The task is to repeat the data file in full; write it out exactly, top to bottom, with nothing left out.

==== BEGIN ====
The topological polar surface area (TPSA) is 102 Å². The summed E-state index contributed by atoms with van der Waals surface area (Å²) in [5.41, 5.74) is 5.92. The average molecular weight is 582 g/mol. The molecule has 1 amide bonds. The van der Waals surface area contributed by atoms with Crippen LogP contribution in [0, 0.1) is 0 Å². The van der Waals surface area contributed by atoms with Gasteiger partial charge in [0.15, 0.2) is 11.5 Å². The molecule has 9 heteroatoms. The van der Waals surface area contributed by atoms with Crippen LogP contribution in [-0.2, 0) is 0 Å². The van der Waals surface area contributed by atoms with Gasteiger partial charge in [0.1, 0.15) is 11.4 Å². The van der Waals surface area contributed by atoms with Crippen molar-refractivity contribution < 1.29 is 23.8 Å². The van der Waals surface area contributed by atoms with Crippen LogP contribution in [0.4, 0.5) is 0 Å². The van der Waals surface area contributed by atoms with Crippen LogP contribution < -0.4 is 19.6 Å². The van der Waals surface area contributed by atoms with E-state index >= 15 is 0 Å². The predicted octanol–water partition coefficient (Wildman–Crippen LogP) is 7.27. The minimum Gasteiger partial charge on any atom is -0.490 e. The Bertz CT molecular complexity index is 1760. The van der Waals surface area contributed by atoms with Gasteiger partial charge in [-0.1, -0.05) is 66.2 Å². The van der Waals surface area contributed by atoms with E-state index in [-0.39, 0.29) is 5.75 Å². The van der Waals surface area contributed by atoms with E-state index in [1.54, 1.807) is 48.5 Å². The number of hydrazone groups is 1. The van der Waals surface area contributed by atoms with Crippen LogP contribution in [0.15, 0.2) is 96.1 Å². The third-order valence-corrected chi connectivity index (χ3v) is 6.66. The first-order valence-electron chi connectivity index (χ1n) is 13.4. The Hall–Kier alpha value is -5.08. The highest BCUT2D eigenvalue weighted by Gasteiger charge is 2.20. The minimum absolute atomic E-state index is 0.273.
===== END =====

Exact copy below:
The topological polar surface area (TPSA) is 102 Å². The summed E-state index contributed by atoms with van der Waals surface area (Å²) in [5.41, 5.74) is 5.92. The average molecular weight is 582 g/mol. The molecule has 1 amide bonds. The van der Waals surface area contributed by atoms with Crippen LogP contribution in [0, 0.1) is 0 Å². The van der Waals surface area contributed by atoms with Gasteiger partial charge in [0.15, 0.2) is 11.5 Å². The molecule has 9 heteroatoms. The van der Waals surface area contributed by atoms with Crippen LogP contribution in [-0.2, 0) is 0 Å². The van der Waals surface area contributed by atoms with Gasteiger partial charge in [0.1, 0.15) is 11.4 Å². The van der Waals surface area contributed by atoms with Crippen molar-refractivity contribution < 1.29 is 23.8 Å². The van der Waals surface area contributed by atoms with Crippen LogP contribution in [0.4, 0.5) is 0 Å². The van der Waals surface area contributed by atoms with Crippen LogP contribution < -0.4 is 19.6 Å². The van der Waals surface area contributed by atoms with E-state index >= 15 is 0 Å². The predicted octanol–water partition coefficient (Wildman–Crippen LogP) is 7.27. The minimum Gasteiger partial charge on any atom is -0.490 e. The Bertz CT molecular complexity index is 1760. The van der Waals surface area contributed by atoms with Gasteiger partial charge in [-0.1, -0.05) is 66.2 Å². The van der Waals surface area contributed by atoms with E-state index in [-0.39, 0.29) is 5.75 Å². The van der Waals surface area contributed by atoms with E-state index in [1.54, 1.807) is 48.5 Å². The number of hydrazone groups is 1. The van der Waals surface area contributed by atoms with Crippen LogP contribution in [0.15, 0.2) is 96.1 Å². The third-order valence-corrected chi connectivity index (χ3v) is 6.66. The first-order valence-electron chi connectivity index (χ1n) is 13.4. The Hall–Kier alpha value is -5.08. The highest BCUT2D eigenvalue weighted by Gasteiger charge is 2.20. The minimum absolute atomic E-state index is 0.273.